Tuesday, August 23 at 8 p.m.
“The Murder of Emmett Till,” directed by Stanley Nelson, takes viewers back 65 years to August 1955, when a 14-year-old African American boy whistled at a white woman in a grocery store in Money, Mississippi. Emmett Till, a teen from Chicago, didn’t understand that he had broken the unwritten laws of the Jim Crow South until three days later, when on August 28 two white men dragged him from his bed in the dead of night, beat him brutally and then shot him in the head.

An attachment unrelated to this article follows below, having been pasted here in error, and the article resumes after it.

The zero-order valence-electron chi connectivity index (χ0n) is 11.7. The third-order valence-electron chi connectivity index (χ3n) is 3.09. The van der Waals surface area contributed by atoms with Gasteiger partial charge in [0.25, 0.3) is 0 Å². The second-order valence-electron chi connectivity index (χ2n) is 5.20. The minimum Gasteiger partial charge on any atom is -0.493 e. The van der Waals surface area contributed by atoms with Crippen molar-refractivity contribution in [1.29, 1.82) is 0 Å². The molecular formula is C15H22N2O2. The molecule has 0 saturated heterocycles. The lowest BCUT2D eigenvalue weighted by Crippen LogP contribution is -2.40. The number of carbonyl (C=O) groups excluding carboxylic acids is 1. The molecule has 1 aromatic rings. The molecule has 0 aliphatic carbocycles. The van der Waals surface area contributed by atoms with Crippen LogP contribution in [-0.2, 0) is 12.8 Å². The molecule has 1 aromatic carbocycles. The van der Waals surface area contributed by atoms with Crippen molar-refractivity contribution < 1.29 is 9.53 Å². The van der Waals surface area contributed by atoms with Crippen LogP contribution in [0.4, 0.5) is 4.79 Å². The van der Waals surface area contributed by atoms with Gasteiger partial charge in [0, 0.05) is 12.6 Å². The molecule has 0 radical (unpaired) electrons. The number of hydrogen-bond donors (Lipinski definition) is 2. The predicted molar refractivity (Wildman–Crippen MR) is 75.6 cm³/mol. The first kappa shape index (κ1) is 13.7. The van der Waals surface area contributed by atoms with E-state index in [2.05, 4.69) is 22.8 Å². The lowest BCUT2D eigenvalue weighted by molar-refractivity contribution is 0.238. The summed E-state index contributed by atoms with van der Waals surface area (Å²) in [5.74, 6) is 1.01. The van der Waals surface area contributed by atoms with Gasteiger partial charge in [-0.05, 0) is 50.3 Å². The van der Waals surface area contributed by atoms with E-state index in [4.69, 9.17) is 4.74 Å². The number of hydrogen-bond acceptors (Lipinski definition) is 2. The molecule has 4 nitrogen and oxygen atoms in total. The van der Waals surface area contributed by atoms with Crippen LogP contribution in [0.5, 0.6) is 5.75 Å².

Although his killers were arrested and charged with murder, they were both acquitted quickly by an all-white, all-male jury. Shortly afterward, the defendants sold their story, including a detailed account of how they murdered Till, to a journalist. The murder and the trial horrified the nation and the world and helped mobilize the Civil Rights movement. Three months after his body was pulled from the Tallahatchie River, the Montgomery bus boycott began. The film uncovered new eyewitnesses to the crime and helped prompt the U.S. Department of Justice to reopen the case.